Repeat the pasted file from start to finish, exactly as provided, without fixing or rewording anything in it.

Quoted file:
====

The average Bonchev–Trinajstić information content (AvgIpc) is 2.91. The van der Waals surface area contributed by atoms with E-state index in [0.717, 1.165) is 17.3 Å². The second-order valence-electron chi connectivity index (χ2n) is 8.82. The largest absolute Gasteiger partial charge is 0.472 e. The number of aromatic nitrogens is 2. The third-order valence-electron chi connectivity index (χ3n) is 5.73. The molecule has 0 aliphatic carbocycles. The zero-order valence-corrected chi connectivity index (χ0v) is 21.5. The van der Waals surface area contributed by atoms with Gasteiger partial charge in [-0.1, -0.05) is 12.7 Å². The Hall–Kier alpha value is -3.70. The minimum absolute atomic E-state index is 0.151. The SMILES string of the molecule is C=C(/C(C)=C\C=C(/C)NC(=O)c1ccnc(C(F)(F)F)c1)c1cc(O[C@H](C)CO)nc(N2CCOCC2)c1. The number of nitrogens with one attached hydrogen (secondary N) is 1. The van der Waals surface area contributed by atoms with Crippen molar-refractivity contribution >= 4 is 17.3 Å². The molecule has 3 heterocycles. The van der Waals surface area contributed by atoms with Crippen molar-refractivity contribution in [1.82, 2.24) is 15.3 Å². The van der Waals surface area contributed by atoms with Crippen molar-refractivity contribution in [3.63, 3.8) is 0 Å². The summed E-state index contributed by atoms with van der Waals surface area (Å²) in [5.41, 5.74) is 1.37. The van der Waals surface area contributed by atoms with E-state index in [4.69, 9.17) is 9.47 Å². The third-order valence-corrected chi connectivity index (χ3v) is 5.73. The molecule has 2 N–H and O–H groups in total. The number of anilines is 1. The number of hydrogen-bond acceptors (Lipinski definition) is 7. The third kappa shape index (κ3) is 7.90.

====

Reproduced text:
The average Bonchev–Trinajstić information content (AvgIpc) is 2.91. The van der Waals surface area contributed by atoms with E-state index in [0.717, 1.165) is 17.3 Å². The second-order valence-electron chi connectivity index (χ2n) is 8.82. The largest absolute Gasteiger partial charge is 0.472 e. The number of aromatic nitrogens is 2. The third-order valence-electron chi connectivity index (χ3n) is 5.73. The molecule has 0 aliphatic carbocycles. The zero-order valence-corrected chi connectivity index (χ0v) is 21.5. The van der Waals surface area contributed by atoms with Gasteiger partial charge in [-0.1, -0.05) is 12.7 Å². The Hall–Kier alpha value is -3.70. The minimum absolute atomic E-state index is 0.151. The SMILES string of the molecule is C=C(/C(C)=C\C=C(/C)NC(=O)c1ccnc(C(F)(F)F)c1)c1cc(O[C@H](C)CO)nc(N2CCOCC2)c1. The number of nitrogens with one attached hydrogen (secondary N) is 1. The van der Waals surface area contributed by atoms with Crippen molar-refractivity contribution >= 4 is 17.3 Å². The molecule has 3 heterocycles. The van der Waals surface area contributed by atoms with Crippen molar-refractivity contribution in [1.82, 2.24) is 15.3 Å². The van der Waals surface area contributed by atoms with Crippen molar-refractivity contribution in [3.63, 3.8) is 0 Å². The summed E-state index contributed by atoms with van der Waals surface area (Å²) in [5.41, 5.74) is 1.37. The van der Waals surface area contributed by atoms with E-state index in [4.69, 9.17) is 9.47 Å². The third-order valence-corrected chi connectivity index (χ3v) is 5.73. The molecule has 2 N–H and O–H groups in total. The number of anilines is 1. The number of hydrogen-bond acceptors (Lipinski definition) is 7. The third kappa shape index (κ3) is 7.90.